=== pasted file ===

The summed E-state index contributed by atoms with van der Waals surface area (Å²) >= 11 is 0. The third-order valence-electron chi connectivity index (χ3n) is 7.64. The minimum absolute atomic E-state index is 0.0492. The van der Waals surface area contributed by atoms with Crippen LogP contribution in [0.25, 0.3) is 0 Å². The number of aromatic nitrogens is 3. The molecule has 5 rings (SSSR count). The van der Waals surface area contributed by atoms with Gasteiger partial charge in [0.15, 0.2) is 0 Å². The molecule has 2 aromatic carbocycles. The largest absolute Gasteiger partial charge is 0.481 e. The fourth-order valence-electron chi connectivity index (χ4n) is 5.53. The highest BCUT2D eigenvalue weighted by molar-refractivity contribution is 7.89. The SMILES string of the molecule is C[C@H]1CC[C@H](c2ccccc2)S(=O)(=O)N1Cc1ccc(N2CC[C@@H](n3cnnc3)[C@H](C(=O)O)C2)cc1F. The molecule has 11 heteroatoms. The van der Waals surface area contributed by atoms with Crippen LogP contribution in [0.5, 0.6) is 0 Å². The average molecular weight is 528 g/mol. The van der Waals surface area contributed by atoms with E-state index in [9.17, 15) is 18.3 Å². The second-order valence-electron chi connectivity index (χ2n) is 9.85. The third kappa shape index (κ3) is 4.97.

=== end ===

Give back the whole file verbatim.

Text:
The summed E-state index contributed by atoms with van der Waals surface area (Å²) >= 11 is 0. The third-order valence-electron chi connectivity index (χ3n) is 7.64. The minimum absolute atomic E-state index is 0.0492. The van der Waals surface area contributed by atoms with Crippen LogP contribution in [0.25, 0.3) is 0 Å². The number of aromatic nitrogens is 3. The molecule has 5 rings (SSSR count). The van der Waals surface area contributed by atoms with Gasteiger partial charge in [0.15, 0.2) is 0 Å². The molecule has 2 aromatic carbocycles. The largest absolute Gasteiger partial charge is 0.481 e. The fourth-order valence-electron chi connectivity index (χ4n) is 5.53. The highest BCUT2D eigenvalue weighted by molar-refractivity contribution is 7.89. The SMILES string of the molecule is C[C@H]1CC[C@H](c2ccccc2)S(=O)(=O)N1Cc1ccc(N2CC[C@@H](n3cnnc3)[C@H](C(=O)O)C2)cc1F. The molecule has 11 heteroatoms. The van der Waals surface area contributed by atoms with Crippen LogP contribution in [0.5, 0.6) is 0 Å². The average molecular weight is 528 g/mol. The van der Waals surface area contributed by atoms with E-state index in [9.17, 15) is 18.3 Å². The second-order valence-electron chi connectivity index (χ2n) is 9.85. The third kappa shape index (κ3) is 4.97.